You mean there are some experts out there in the Dreamtime who really think adding pumped storage that could use wind power, to an existing hydropower installation would be efficient or effective? Build a new pumped storage hydro station in close proximity to the grid. Just in case there are none already handy.
    Wonder what they would do with the spare hydropower the windpower displaces? Possibly run enormous fans to drive the wind turbines. Thus near-perpetual motion has been established and the world can go back to sleep.

    • Roger Andrews/Energy Matters weren’t so much giving wind/pumped hydro any kind of endorsement, save to point out that the California Public Utility Commission is ignoring the one system that works, albeit at ludicrous cost when fed with wind power (rather than off-peak coal or gas-steam, say), and instead forcing investment in schemes that will never fly at any level.

      Here’s another analysis from Energy Matters.

  3. Indeed the article injects a dose of reality that busts the renewables cheer squad’s pet myth, “if only we had limitless energy storage capacity we could turn our sow’s ear into a silk purse”. Nothing could be further from the truth of course, at best all that could be achieved, even if limitless amounts of “free” energy storage were available would be for high priced non-dispatchable intermittent wind energy to be converted to high priced dispatchable wind energy. Furthermore, even if the lowest cost form of energy storage, pumped hydro, is factored into the equation (and remember pumped storage is no-no to the renewables crowd anyway) the cost of the stored wind energy becomes stratospheric.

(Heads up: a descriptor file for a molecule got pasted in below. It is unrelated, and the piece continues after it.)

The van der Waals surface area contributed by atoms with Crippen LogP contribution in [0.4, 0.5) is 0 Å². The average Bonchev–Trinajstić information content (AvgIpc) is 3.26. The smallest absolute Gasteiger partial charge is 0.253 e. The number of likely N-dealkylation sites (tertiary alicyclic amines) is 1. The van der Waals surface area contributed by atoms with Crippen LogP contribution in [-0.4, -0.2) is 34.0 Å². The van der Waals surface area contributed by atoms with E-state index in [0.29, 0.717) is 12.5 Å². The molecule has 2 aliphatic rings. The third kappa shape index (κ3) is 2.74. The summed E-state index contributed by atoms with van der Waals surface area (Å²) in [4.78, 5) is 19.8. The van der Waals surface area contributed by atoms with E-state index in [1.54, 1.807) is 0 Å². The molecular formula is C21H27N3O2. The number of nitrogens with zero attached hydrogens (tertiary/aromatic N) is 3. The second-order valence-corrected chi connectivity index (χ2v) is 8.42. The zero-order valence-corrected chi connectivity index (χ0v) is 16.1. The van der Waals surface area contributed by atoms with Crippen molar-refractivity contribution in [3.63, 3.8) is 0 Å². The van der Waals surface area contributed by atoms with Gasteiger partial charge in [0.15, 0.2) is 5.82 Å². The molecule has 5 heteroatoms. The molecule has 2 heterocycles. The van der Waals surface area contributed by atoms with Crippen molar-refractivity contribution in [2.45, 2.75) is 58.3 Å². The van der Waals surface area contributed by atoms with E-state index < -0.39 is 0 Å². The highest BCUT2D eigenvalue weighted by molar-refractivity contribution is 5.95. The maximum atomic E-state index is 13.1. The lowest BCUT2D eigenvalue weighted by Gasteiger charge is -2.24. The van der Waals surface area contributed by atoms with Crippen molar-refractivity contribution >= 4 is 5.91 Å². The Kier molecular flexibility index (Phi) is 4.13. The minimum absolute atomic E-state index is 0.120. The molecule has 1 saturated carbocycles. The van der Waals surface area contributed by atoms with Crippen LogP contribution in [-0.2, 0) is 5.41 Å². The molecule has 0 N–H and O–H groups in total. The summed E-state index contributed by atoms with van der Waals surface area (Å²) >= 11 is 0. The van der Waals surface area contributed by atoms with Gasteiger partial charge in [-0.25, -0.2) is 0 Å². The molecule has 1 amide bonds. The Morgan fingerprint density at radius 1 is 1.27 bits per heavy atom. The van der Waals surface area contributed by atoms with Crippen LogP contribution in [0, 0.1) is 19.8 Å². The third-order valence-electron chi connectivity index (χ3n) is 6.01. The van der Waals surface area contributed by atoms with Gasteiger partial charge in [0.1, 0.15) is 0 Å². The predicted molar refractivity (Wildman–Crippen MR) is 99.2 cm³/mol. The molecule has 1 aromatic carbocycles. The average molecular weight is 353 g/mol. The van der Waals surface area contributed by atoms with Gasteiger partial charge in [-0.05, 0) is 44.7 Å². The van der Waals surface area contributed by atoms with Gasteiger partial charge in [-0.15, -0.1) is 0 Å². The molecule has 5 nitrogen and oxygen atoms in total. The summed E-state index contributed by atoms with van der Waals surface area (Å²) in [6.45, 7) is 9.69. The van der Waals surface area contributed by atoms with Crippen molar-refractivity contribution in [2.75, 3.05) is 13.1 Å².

The energy storage simply fulfils the balancing role that open cycle gas turbines perform now but the wind/storage combination does it at a much higher cost and without any ability to add any nett energy over and above the pitiful, capacity factor challenged, output of the wind turbines.
    It’s true to say that stored wind energy could be used for load following duty but that would make little sense as hydro and gas turbine generators can perform that role admirably at a fraction of the cost without any need for energy storage.

  4. Reblogged this on windfarmaction and commented:
    Politicians wet dreams! Practical application/consumption in MWhr for the UK is some 335 trillion per annum. Now how big a battery would you meed to store that?

    • Nigel Molesworth, Jr says:

      As any fool knows, UK electricity consumption is around 300 million MWh per year. What’s the need to store even one whole year’s consumption, let alone 1,000,000 years’ worth?